Senate Republicans voted on Tuesday night to silence Elizabeth Warren for reading out a letter from the widow of Martin Luther King during a debate over Senator Jeff Sessions’ nomination for attorney general, eliciting furious response from Democrats.
Speaking on the Senate floor, Warren quoted from 30-year-old correspondence from Coretta Scott King relating to Sessions’ failed judicial nomination in the 1980s. It was part of a barnstorming speech by the Massachusetts Senator against Sessions’ suitability for the post and attacking his record on civil rights.
Mitch McConnell, the Republican majority leader, objected that Warren had broken Senate rules that prohibit one member impugning the conduct of another. Senators then voted 49-43 to uphold a ruling in McConnell’s favour.
Warren hit back on Twitter. She posted to her 1.74 million followers: “Tonight @SenateMajLdr silenced Mrs King’s voice on the Sen floor - & millions who are afraid & appalled by what’s happening in our country.” Others on Twitter were posting with the hashtag #LetLiz Speak.
Late on Tuesday night, she read the letter on Facebook Live, writing, “During the debate on whether to make Jeff Sessions the next Attorney General, I tried to read a letter from Coretta Scott King on the floor of the Senate. The letter, from 30 years ago, urged the Senate to reject the nomination of Jeff Sessions to a federal judgeship. The Republicans took away my right to read this letter on the floor - so I’m right outside, reading it now.” In less than an hour and a half after it was posted, the video had already received more than 2m views.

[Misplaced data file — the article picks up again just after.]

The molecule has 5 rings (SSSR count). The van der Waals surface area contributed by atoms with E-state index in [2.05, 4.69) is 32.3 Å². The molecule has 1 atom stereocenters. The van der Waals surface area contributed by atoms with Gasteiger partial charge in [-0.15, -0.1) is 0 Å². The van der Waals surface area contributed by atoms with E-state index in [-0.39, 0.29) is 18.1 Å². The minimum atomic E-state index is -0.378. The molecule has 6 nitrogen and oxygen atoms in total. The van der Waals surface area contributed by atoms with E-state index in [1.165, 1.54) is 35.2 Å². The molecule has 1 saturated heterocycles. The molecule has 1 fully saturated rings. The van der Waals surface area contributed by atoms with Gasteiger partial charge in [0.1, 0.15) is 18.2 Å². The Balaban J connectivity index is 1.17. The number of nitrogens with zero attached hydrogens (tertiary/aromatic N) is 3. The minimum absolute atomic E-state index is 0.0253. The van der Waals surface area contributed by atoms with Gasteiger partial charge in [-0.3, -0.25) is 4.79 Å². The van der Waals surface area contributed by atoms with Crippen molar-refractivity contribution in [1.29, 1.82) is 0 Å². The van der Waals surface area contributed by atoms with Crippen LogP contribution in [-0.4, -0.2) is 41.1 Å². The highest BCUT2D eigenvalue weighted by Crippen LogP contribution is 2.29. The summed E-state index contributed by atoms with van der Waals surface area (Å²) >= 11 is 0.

Donna Brazile, chairwoman of the Democratic National Committee, said: “It’s a sad day in America when the words of Martin Luther King Jr’s widow are not allowed on the floor of the United States Senate. Let Elizabeth Warren speak. The American people deserve to hear how Jeff Sessions is an extremist who will be a rubber stamp for this out-of-control Trump presidency.”